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Grexodus: One Minute to Midnight


The bad news: The latest meeting of Euro Finance Ministers broke up on Monday without any agreement between Greece and “the Institutions” on the release of the final tranche of 7.2 billion euros[1].

The good news: No one had expected there to be an agreement, so it really wasn’t much of a surprise (yes, this counts as good news).

The good news: Yesterday, Greece announced that it had made an early repayment of 750 million euros owed to the IMF[2].

The bad news: The Greeks had to access an emergency IMF reserve account for 650 million of those euros, which means the IMF mostly paid itself: the Greeks could only scrape together 100 million.

From now on, it’s all bad news:


  • The IMF’s Christine Lagarde has apparently had it with the whole messy situation and announced it wants no part of a third bailout[3]. This declaration wouldn’t affect the approximately 3.5 billion euros that the IMF is already committed to in the third tranche of the second bailout (which is still being withheld), but the message it sends sounds an awful lot like a death knell. Of the three organizations composing the Troika – excuse me, the “Institutions” – the IMF was by far the most favorable towards the Greek position: urging the Eurogroup and ECB to be “lenient” towards reasonable Greek requests and expressing itself open to the possibility of a restructuring of a debt that now stands around 180% of GDP. Apparently, Ms. Lagarde didn’t appreciate being repaid with her own money.If the IMF won’t participate, all of the burden will then fall on the Eurogroup member states. These member states are already very vocally disgruntled with Greece’s government and in no mood to now take on a greater burden, even if that burden is expected to be less than the previous bailouts. That is likely to drive them to exact even greater concessions in order to sell it to their domestic audiences.


  • Equally disconcerting, German Finance Minister Wolfgang Schäuble expressed support for a Greek referendum on any new bailout terms[4]. This is an amazing volte face for Mr. Schäuble: remember that the last time a Greek Prime Minister suggested a popular referendum, he was forced to resign. It very much sounds like the old tactic of “giving someone enough rope to hang themselves with.” For the Germans, it’s heads I win, tails you lose. If the Greek people accept the new conditions (whatever they are) in order to avoid default and probable Euro exit, then Syriza can have its feet held to the fire on implementation of reforms. But if they reject the terms, the Germans and the Eurogroup can wash their hands of the subsequent Grexodus and but the onus of the consequences squarely on the stubbornness of the Greeks and their leaders. Either way, there will be no more talk of “democratic illegitimacy” or “German diktats”.Given that the terms of a third bailout are likely to be quite onerous, touching as they will privatization, public sector lay-offs, reduction in public sector services, and pensions; and given the strong aversion of the Greeks to even more austerity measures; a referendum seems likely to have a high probability of being rejected. The Germans are perfectly aware of this with the implication that Wolfgang Schäuble and Angela Merkel no longer care.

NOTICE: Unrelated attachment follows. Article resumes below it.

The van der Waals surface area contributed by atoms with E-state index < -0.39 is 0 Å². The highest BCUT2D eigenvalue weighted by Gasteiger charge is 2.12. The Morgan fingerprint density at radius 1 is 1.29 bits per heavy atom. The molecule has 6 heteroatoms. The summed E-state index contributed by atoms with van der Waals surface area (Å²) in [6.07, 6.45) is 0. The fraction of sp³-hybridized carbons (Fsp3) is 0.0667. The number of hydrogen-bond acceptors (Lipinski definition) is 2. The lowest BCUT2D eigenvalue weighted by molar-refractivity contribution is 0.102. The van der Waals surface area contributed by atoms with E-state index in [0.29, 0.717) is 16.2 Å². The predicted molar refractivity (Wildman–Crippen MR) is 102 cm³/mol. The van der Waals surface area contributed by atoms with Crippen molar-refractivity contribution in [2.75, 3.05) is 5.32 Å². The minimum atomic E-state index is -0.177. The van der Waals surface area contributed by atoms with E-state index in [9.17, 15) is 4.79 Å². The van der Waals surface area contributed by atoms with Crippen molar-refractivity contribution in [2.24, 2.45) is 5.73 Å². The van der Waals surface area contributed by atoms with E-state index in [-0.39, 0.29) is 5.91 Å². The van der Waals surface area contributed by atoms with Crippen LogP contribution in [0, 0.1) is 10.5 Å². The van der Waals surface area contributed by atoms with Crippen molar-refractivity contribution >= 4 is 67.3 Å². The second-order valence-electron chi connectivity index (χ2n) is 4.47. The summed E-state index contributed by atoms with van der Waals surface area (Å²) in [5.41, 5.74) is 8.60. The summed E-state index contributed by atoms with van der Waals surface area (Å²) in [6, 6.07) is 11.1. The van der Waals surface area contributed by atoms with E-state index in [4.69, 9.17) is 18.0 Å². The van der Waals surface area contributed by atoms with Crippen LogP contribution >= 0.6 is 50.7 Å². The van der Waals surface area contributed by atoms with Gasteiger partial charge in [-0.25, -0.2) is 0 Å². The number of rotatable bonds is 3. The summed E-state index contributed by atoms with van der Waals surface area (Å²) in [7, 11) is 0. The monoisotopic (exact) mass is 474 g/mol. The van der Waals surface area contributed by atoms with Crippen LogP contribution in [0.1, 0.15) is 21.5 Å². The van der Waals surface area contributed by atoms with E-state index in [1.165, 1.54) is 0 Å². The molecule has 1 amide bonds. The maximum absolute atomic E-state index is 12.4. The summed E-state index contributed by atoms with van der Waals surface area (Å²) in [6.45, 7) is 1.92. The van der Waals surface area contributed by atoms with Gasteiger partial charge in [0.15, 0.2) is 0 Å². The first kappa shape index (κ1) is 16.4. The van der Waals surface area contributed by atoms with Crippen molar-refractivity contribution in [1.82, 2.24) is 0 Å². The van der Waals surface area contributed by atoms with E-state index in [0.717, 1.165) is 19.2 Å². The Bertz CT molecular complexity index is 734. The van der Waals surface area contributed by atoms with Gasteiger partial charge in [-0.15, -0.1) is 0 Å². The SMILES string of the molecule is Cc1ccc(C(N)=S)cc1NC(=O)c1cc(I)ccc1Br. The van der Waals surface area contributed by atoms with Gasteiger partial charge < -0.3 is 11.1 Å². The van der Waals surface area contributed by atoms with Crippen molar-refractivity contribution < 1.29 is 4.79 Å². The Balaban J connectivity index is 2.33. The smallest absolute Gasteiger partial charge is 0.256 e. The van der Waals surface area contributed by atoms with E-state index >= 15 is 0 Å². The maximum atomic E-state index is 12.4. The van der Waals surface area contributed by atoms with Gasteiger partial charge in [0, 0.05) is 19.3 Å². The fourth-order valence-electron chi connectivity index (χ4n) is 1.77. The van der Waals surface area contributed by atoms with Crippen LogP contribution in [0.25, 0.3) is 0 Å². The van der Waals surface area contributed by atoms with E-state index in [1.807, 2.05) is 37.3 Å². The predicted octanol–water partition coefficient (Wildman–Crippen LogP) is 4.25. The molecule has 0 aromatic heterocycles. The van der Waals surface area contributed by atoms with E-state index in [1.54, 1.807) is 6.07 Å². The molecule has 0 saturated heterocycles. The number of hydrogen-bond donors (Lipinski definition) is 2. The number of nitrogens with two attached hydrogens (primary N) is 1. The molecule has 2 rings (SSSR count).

Greece still has commitments in May with another 1.4 billion euros in 13 week Treasury Bills maturing on the 15th of May[5]. And June has another big pay-out to the IMF of 1.5 billion euros. Yet Greece is out of money. Given the choice of whom to default on, Greece would probably prefer to short the ECB on the T-bills than the IMF. Missing a payment to the ECB would not automatically trigger a default by the Big Three rating agencies since debt held by the ECB is considered official sector. This could perhaps give Greece some leeway: always assuming that Mario Draghi was in a conciliatory mood. If he was not, he could cut-of the Emergency Liquidity Assistance funds and immediately crash the Greek financial system.


It seems highly likely that this time next month we won’t be discussing Grexodus anymore, but instead containment. And it seems that the Germans, Eurogroup, ECB and IMF are all okay with that.

Sources and Notes

[1] Lorne Cook, “Greece makes progress with creditors but deal still elusive,” The Seattle Times, 11 May 2015

[2] Marcus Walker and Stelios Bouras, “Greece Completes Latest IMF Loan Repayment,” The Wall Street Journal, 12 May 2015

[3] Mike Bird, “Report: The IMF won’t join a third bailout for Greece,” Business Insider, 12 May 2015

[4] Nils Pratley, “Schäuble’s subplot – a Grexit, it seems, no longer worries Germany,” The Guardian, 11 May 2015

[5] Hellenic Public Debt Management Agency

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